So far, Iran’s campaign against corruption has always been understood as a platform for the marginalisation of political opponents. Court cases and prison sentences against President Hassan Rohani’s brother, Hossein Fereidoun, or close confidantes of former president Mahmoud Ahmadinejad serve as examples.
The absence of significant verdicts against hard-line politicians and Islamic Revolutionary Guard Corps (IRGC) commanders has been taken as proof of judicial bias in favour of certain political networks.
This perception changed when on 17 March a military court in Tehran announced harsh sentences against former high-level IRGC commanders, notably Issa Sharifi, who was the first deputy of Mohammad Baqer Qalibaf, former mayor of Tehran and current Majles speaker.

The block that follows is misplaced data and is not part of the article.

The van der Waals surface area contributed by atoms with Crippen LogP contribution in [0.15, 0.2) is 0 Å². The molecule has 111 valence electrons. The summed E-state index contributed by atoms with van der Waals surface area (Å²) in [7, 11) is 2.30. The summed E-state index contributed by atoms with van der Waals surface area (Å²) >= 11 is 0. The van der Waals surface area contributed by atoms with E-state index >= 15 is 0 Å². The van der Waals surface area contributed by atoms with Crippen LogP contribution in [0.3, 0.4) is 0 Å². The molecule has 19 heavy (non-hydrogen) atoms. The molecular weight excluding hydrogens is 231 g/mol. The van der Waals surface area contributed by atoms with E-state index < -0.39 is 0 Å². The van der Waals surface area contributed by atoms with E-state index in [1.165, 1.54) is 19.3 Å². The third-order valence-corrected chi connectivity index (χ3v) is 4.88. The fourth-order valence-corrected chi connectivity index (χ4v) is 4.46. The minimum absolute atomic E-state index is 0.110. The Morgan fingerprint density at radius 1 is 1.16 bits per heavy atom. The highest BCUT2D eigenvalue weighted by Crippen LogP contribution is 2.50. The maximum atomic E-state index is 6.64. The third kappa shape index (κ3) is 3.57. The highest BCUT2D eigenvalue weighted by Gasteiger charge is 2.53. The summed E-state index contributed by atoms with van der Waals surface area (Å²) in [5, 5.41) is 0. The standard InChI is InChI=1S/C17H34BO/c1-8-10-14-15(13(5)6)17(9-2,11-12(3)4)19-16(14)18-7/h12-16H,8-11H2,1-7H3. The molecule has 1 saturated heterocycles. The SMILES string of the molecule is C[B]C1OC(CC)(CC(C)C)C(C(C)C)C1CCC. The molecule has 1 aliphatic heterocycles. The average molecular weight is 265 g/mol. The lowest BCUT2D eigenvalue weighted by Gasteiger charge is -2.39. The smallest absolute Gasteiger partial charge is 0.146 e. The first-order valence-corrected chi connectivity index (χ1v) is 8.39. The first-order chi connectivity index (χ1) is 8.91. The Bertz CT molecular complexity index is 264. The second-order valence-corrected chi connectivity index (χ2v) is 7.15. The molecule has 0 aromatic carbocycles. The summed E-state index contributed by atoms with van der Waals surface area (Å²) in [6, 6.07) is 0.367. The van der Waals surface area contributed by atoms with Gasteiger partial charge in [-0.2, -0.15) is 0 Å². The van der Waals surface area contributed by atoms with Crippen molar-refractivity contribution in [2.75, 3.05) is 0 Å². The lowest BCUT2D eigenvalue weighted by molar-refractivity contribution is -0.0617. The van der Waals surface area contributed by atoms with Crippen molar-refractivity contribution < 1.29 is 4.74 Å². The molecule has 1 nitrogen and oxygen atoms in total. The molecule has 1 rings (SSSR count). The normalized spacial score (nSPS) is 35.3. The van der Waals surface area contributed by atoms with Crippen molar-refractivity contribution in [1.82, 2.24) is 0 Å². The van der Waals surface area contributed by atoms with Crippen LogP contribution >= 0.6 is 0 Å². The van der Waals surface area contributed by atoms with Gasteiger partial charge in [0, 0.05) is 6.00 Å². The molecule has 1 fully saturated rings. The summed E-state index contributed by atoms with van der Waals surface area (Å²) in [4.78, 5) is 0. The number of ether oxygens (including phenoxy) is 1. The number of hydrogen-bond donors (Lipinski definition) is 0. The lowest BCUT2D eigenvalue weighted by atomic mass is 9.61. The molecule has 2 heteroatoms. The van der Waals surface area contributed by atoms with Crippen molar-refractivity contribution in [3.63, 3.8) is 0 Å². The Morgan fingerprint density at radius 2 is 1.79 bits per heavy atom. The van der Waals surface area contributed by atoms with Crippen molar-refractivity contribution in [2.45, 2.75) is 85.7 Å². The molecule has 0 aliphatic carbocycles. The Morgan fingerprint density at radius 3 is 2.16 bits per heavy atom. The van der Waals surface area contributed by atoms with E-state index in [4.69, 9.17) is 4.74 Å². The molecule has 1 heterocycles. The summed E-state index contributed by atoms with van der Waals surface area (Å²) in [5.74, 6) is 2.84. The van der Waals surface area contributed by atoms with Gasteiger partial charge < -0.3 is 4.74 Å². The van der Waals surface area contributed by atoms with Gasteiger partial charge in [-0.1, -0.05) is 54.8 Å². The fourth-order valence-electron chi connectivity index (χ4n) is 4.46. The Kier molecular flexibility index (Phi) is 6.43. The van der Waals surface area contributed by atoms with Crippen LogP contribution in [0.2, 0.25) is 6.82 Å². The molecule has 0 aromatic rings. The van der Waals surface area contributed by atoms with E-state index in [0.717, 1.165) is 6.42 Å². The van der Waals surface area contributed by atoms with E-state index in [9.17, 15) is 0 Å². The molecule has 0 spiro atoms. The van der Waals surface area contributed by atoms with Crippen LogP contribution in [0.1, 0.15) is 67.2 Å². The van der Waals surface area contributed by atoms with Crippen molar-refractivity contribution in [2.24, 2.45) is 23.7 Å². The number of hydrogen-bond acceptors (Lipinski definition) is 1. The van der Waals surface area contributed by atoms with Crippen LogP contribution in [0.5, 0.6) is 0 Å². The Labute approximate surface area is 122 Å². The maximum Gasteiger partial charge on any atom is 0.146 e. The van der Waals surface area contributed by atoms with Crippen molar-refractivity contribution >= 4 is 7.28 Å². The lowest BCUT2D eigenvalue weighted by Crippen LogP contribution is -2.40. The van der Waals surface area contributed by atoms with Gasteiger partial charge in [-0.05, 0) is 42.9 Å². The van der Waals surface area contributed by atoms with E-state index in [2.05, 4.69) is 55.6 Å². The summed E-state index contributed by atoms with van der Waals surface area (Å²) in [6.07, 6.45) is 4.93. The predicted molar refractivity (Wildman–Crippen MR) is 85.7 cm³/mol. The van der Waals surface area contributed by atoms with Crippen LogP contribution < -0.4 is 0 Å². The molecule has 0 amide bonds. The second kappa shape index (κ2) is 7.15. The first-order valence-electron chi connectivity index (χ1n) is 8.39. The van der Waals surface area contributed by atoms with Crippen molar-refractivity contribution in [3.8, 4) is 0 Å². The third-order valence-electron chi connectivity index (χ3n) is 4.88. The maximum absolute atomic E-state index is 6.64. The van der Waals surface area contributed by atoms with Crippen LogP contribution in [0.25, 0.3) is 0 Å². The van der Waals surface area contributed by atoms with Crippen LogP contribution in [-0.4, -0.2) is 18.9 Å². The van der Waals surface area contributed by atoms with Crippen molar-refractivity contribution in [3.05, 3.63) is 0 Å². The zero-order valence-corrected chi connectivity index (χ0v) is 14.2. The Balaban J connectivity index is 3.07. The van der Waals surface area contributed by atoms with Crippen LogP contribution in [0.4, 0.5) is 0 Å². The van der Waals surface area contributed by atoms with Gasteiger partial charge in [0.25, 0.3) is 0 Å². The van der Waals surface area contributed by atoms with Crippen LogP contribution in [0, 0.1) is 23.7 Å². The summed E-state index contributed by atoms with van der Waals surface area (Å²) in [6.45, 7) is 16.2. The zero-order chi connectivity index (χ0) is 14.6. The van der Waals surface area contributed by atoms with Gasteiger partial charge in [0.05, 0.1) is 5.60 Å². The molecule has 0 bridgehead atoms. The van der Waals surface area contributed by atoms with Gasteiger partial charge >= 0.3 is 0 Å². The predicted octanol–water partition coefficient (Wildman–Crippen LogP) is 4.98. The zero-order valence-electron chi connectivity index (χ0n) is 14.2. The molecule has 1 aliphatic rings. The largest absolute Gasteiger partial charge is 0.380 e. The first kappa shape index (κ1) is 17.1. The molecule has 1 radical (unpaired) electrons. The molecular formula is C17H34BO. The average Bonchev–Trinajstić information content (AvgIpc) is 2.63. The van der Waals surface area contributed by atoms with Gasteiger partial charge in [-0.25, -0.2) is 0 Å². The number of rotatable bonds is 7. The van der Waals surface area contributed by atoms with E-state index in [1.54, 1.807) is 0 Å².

Sharifi and other former high-level IRGC commanders — namely Mahmoud Seif (former board member of the IRGC cooperative Bonyad Sepah) and Massoud Mehrdadi (former deputy CEO of Bonyad Sepah and a former chair of the Telecommunications Company of Iran — have now received jail sentences for corruption.
The case involves Yas Holding, a conglomerate of companies owned by the IRGC. Like many other conglomerates, Yas was involved in numerous industries, but it essentially misappropriated the resources of the municipality of Tehran and state institutions such as Islamic Republic of Iran Broadcasting for the benefit of various individual IRGC commanders and Bonyad Sepah.
The sentencing of Sharifi to 20 years in prison is a milestone in the campaign against corruption. Some may dismiss it as a political process against Qalibaf, who has ambitions to run for president, but it could also be seen as a genuine move to dissuade other state officials and military commanders from engaging in corrupt schemes.